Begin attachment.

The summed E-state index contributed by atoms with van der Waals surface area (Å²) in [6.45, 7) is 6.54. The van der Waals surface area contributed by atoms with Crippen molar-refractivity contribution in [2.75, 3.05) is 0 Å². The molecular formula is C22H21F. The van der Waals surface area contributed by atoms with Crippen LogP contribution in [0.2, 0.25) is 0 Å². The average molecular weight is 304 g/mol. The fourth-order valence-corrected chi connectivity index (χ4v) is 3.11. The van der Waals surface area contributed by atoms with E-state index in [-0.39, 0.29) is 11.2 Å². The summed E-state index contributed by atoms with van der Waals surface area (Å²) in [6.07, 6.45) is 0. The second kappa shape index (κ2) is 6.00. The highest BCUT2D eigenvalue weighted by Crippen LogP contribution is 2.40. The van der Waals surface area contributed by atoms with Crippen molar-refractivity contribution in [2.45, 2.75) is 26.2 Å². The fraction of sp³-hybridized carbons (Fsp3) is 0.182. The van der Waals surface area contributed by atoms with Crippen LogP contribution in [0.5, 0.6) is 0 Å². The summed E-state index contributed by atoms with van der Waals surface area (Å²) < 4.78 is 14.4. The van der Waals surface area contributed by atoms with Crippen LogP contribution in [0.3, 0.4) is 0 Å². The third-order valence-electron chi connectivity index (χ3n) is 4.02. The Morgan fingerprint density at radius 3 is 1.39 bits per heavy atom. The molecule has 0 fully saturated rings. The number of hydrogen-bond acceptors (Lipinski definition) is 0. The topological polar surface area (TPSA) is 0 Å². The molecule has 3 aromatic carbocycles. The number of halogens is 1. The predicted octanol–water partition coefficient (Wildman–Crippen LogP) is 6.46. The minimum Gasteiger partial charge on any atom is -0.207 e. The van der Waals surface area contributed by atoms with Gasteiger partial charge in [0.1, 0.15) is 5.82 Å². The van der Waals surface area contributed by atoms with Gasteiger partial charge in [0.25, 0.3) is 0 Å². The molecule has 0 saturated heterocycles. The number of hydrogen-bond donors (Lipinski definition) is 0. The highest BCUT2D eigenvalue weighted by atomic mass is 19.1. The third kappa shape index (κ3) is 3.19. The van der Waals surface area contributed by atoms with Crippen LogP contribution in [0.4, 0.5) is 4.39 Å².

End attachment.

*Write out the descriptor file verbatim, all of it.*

The summed E-state index contributed by atoms with van der Waals surface area (Å²) in [6.45, 7) is 6.54. The van der Waals surface area contributed by atoms with Crippen molar-refractivity contribution in [2.75, 3.05) is 0 Å². The molecular formula is C22H21F. The van der Waals surface area contributed by atoms with Crippen LogP contribution in [0.2, 0.25) is 0 Å². The average molecular weight is 304 g/mol. The fourth-order valence-corrected chi connectivity index (χ4v) is 3.11. The van der Waals surface area contributed by atoms with E-state index in [-0.39, 0.29) is 11.2 Å². The summed E-state index contributed by atoms with van der Waals surface area (Å²) in [6.07, 6.45) is 0. The second kappa shape index (κ2) is 6.00. The highest BCUT2D eigenvalue weighted by Crippen LogP contribution is 2.40. The van der Waals surface area contributed by atoms with Crippen molar-refractivity contribution in [2.45, 2.75) is 26.2 Å². The fraction of sp³-hybridized carbons (Fsp3) is 0.182. The van der Waals surface area contributed by atoms with Crippen LogP contribution in [0.5, 0.6) is 0 Å². The summed E-state index contributed by atoms with van der Waals surface area (Å²) < 4.78 is 14.4. The van der Waals surface area contributed by atoms with Crippen LogP contribution in [0.3, 0.4) is 0 Å². The third-order valence-electron chi connectivity index (χ3n) is 4.02. The Morgan fingerprint density at radius 3 is 1.39 bits per heavy atom. The molecule has 0 fully saturated rings. The number of hydrogen-bond acceptors (Lipinski definition) is 0. The topological polar surface area (TPSA) is 0 Å². The molecule has 3 aromatic carbocycles. The number of halogens is 1. The predicted octanol–water partition coefficient (Wildman–Crippen LogP) is 6.46. The minimum Gasteiger partial charge on any atom is -0.207 e. The van der Waals surface area contributed by atoms with Gasteiger partial charge in [0.1, 0.15) is 5.82 Å². The van der Waals surface area contributed by atoms with Gasteiger partial charge in [0.25, 0.3) is 0 Å². The molecule has 0 saturated heterocycles. The number of hydrogen-bond donors (Lipinski definition) is 0. The highest BCUT2D eigenvalue weighted by atomic mass is 19.1. The third kappa shape index (κ3) is 3.19. The van der Waals surface area contributed by atoms with Crippen LogP contribution in [0.4, 0.5) is 4.39 Å².